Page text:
President’s announcements
President Elias noted:
  1. Members are asked to complete the membership survey (online).
  2. District grants are available so think of projects for which a grant may be requested.
  3. There is a Board meeting on Wednesday on zoom (all welcome to join).
  4. Michael Lapiña’s District Governor Nomination.
  5. The acknowledgement of this Club’s work by District relating to the President-Elect training seminar.
  6. The Japanese Rotary Foundation scholar who has now arrived in Melbourne and who will come to our next meeting.
The Rotary Tree of Remembrance has become part of the fabric of Christmas in Cork over the past 20 years. It is a partnership between the Rotary Clubs of Cork and Bishopstown.
Each December, in the run up to Christmas, a giant Christmas tree is erected in the city centre. Members of the public are then invited to remember their loved ones by writing a message on a yellow ribbon and attaching it to the tree. A financial contribution for each ribbon is suggested but is not mandatory. All funds raised are shared among local charities.
In 2019 the total amount raised from the tree exceeded 100,000 Euros. Even in 2020 when fund raising was seriously impacted by Covid-19, more than 60,000 Euros was collected.
A Remembrance Tree dedication app has been developed to facilitate online donations. It can be downloaded from the Apple App Store or the Google Play Store by searching for The Rotary Tree of Remembrance. Dedications made through the app will be transferred to ribbons and attached to the tree by Rotary volunteers. The app is intended to facilitate those who wish to donate but are not in a position to physically attend at the tree.
Our own Mary, giving Voice to some clever dities...
Vaxx Booster1
A responsible fellow named Wooster
Was seen strutting around like a rooster
He went out one day
Got vaxxed straight away
And now he is boasting his booster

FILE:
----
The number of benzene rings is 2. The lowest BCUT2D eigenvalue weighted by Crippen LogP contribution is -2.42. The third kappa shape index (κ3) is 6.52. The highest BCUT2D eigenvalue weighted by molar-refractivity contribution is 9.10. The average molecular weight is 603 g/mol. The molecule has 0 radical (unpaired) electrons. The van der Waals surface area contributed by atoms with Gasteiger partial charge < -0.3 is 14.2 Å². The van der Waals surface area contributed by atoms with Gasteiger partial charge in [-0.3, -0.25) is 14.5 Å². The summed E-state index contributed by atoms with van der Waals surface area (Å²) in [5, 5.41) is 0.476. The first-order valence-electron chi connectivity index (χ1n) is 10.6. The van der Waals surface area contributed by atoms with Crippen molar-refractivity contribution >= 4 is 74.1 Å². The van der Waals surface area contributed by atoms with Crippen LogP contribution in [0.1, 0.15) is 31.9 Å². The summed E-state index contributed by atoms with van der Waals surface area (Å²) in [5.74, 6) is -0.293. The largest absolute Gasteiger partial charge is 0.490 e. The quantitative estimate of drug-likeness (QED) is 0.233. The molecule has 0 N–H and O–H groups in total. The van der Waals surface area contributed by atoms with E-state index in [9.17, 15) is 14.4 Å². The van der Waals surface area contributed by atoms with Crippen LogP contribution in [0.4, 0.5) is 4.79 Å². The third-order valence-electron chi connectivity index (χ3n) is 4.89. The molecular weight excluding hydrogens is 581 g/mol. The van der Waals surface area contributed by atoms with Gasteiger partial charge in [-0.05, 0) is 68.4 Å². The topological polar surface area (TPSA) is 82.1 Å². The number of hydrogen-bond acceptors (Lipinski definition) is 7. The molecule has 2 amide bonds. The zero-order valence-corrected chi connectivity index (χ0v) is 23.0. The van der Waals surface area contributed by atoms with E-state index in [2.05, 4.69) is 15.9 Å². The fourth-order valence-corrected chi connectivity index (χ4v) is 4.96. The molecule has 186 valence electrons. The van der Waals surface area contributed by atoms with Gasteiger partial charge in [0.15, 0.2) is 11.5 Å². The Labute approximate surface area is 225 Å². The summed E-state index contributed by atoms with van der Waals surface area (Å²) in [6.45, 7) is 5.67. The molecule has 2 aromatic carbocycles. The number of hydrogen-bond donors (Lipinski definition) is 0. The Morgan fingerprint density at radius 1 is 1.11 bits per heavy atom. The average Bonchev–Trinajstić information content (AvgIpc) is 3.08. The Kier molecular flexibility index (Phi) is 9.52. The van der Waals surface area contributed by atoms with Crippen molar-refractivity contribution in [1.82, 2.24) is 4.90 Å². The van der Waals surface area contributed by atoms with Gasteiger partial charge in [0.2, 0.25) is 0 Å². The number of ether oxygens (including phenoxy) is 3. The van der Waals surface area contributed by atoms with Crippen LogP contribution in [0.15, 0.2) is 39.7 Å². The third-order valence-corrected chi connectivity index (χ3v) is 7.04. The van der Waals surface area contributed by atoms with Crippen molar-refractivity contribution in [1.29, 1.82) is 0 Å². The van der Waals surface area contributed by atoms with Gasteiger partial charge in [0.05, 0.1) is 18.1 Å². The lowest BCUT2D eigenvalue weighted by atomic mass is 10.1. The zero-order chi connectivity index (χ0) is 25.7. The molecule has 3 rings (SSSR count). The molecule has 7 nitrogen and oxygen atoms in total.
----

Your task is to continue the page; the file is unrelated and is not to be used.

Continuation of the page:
Vaxx Booster2
We’ve heard of a Wooster named Bertie
But there’s also another named Gertie
Gertie’s also had booster
Just like the rooster
Gertie’s feeling perfectly perty

This ten days especially:
When you see train-cleaning staff
Have a friendly laugh
Or wiping escalator rails down
Don’t frown
Or delivery folk helping out
Give a friendly shout
Or check staff at entry door
Thank them even more
Or a nurse coming off shift
Give her/his spirit a lift
Give them all:
         A smile
         A wave
         A thank you
         A season’s greeting
This ten days especially.


Voluntary contributions

To everyone that has made or intends to make a donation towards club projects, thank you!

If you are in a position to make a donation or even a series of weekly donations please

arrange to transfer those funds directly to the club bank account with the reference “Donation”.

Bank Account Details:

BSB 033-000:  Account number: 791085

Thank you for your support!


Chair - Neville John
Guest Speaker - Professor (Retd.) Michael Asten
President - Elias
Des Benjamin, Brett "The Inquisitor" Jones, Doug Robertson, Tom Callander
Guest Brian Morne and Roy Garrett

Meeting Responsibilities

Greeter/Zoom Host
DURAS, Peter
KING, Anne
Bulletin Editor
Social Media
LIM, Daniel
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10:00 AM – 2:00 PM
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Mar 26, 2022
10:00 AM – 2:00 PM
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Mar 01, 2022 7:40 AM
Community Employment Partnership